Rescued from Net Hell

The remainder of my day on South Boulder Creek followed the script. I cast a single dry fly to likely fish holding lies along the right bank, and I steadily boosted the fish count from two to fourteen, before I called it quits. Unlike Tuesday this was not fast and furious action. Instead I worked upstream very methodically, and my persistence was periodically rewarded with a hungry eater. Although the quantity of fish landed lagged August 11, the size was on average superior, although thirteen inches represented the best fish of the day. Brown trout outnumbered rainbow trout by a two to one ratio. I cycled through four styles of green drake imitations including the parachute, comparadun, user friendly and May break cripple. The introductory test of the May break was disappointing, as no trout gave it a look. The user friendly delivered a fish or two, but then it created a streak of refusals and lost its prominent position on my line.


Quite Nice Brown for SBC

The parachute green drake and comparadun were the workhorse flies on Friday, and they accounted for the bulk of the landed fish. In one promising pool I observed some rises to smaller mayflies, which I presumed to be pale morning duns, so I added an eight inch section of tippet to the bend of the green drake and attached a size 16 light gray comparadun. The smaller mayfly proved its worth, as two rainbows nabbed it from the surface. At 2:30PM I observed two natural green drakes, as they fluttered on the surface in an attempt to escape the surface tension.

So Close I Nearly Dapped the Cast, but a Fish Materialized

By 3PM I became quite weary from scrambling around branches and over slippery rocks, and the mid-afternoon sun was scorching the creek and its surroundings including me. I reeled up my slack line, hooked my fly to the rod guide and began my hike back up the canyon to the car. Along the way I stopped at three separate shelf pools to test my skills, but a subtle refusal from a small fish was all I could muster, before I ascended the steep trail to the parking lot. I stopped five times during my climb to catch my breath and test for afib. By the time I arrived at the Santa Fe, my body was fatigued, and my layers were saturated with perspiration. The two gentlemen that I advised at the outset of my day were no longer present, and I was pleased to avoid their criticism, if they endured the rigorous climb.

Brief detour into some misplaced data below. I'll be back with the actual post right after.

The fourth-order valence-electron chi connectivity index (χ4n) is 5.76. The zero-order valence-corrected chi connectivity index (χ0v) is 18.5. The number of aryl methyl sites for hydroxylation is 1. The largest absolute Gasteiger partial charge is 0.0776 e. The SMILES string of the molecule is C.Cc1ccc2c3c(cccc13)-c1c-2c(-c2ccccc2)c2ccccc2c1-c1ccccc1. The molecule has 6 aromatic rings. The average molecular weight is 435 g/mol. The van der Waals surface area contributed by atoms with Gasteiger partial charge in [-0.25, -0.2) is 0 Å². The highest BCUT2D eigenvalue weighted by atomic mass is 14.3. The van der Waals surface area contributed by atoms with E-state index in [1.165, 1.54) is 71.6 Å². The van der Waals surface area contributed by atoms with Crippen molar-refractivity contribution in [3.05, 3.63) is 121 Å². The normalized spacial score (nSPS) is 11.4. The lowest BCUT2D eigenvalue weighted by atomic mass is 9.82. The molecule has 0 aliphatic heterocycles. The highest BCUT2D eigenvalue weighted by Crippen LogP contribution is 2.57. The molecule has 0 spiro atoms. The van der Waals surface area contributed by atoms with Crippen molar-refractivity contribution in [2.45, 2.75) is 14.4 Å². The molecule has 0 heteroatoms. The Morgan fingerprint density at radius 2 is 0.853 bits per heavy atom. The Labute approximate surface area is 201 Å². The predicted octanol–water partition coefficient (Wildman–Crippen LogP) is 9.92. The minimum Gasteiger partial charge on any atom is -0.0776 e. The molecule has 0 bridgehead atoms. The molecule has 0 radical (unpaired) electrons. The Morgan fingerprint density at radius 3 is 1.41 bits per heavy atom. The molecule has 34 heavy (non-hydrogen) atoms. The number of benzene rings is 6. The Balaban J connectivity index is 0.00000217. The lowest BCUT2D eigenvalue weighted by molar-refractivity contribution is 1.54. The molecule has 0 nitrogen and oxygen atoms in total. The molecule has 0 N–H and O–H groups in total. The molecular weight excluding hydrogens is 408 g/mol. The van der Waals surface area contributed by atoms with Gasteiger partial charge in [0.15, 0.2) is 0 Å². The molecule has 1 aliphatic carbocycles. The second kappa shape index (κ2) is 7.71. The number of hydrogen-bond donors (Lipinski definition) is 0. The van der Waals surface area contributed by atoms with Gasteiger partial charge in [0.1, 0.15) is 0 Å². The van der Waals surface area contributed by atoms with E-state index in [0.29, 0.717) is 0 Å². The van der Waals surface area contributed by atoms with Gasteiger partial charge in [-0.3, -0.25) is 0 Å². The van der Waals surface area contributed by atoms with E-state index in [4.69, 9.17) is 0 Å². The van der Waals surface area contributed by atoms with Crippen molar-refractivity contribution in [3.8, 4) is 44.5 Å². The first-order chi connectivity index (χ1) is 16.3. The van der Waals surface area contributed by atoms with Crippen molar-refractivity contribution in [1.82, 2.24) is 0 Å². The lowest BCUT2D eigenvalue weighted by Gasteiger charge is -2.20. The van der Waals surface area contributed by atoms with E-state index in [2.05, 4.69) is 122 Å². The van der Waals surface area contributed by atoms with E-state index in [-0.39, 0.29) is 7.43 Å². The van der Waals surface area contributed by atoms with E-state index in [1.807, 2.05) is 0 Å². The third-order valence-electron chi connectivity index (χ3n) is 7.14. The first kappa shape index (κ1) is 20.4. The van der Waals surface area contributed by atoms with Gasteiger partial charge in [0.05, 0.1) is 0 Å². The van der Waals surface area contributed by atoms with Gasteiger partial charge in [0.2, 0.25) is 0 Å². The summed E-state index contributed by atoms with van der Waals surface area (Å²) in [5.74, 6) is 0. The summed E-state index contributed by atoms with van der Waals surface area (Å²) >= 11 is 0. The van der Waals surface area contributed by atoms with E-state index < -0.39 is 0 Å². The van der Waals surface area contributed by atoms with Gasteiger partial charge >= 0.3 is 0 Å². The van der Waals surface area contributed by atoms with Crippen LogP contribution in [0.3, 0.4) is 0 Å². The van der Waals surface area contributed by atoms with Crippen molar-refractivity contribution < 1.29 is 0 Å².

SBC Rainbows Are Special

Rainbow Curl

In retrospect Friday was a decent day for mid-August. The air temperature was much hotter, and I encountered many more anglers compared to my visit earlier in the week. The additional fishermen certainly stirred up the water and spooked more fish thus impacting my fish count. But all things considered, fourteen fish was reasonable, and each was a brilliant gem, while the size of the trout was above average for the South Boulder Creek fishery. If I eliminated the forty-one fish day on Tuesday from my mind and re-calibrated my expectations to a normal level, I realized that Friday was another fun experience during the summer of 2020.

Fish Landed: 14

Where to Cast First?

South Boulder Creek – 08/11/2020

Time: 10:00AM – 4:00PM

Location: Below Gross Reservoir

South Boulder Creek 08/11/2020 Photo Album

March Madness. April Insanity. Now I offer August Mayhem. I continued my 2020 pursuit of green drake hatches on Tuesday, August 11, and I was not disappointed.

A dentist appointment on Monday and doctor appointment Thursday precluded a long fishing/camping trip on the week that began on August 10, so I designated the week for Front Range stream exploration. Bear Creek, the Cache la Poudre, and the North Fork of St. Vrain Creek were the only Front Range systems, that I touched in the months following my surgery. When I reviewed the DWR stream data, I discovered that the Big Thompson continued to rush down the valley at 280 CFS. Boulder Creek flows were promising, but I was averse to dealing with the construction delays in the canyon. The Bear Creek and the Cache la Poudre graphs were depicting ridiculously low flows, and I was concerned about the safety of the fish. I guided my eleven year old friend, Lucas, on the North Fork of the St. Vrain on Friday, and the conditions were challenging. This left Clear Creek and South Boulder Creek. Fortunately Clear Creek numbers were down to 93 CFS, and my ideal range for the nearby creek west of Golden is 50 – 100 CFS. South Boulder Creek continued to rush through the canyon below Gross Reservoir at 168 CFS, which is a bit higher than I prefer. I reviewed posts on this blog for prior visits to South Boulder Creek In early August at relatively high flows, and I discovered that trout were willing risers to green drakes despite the increased volume of water. This clinched my decision, and I made the short drive to South Boulder Creek for a day of fly fishing.

The Will to Live

Two vehicles occupied the parking lot when I arrived, and I applauded that circumstance. The air temperature was around 70 degrees and the high for the day topped out just under 80 degrees. Clouds blocked the sun for much of my time in the canyon, and the cold bottom release water kept me comfortable during my five hours on the stream. I put together my Sage four weight and jumped in my waders and hiked down the steep trail to the creek and then continued for a decent distance, before I began fishing at 10:00AM.

A Starting Point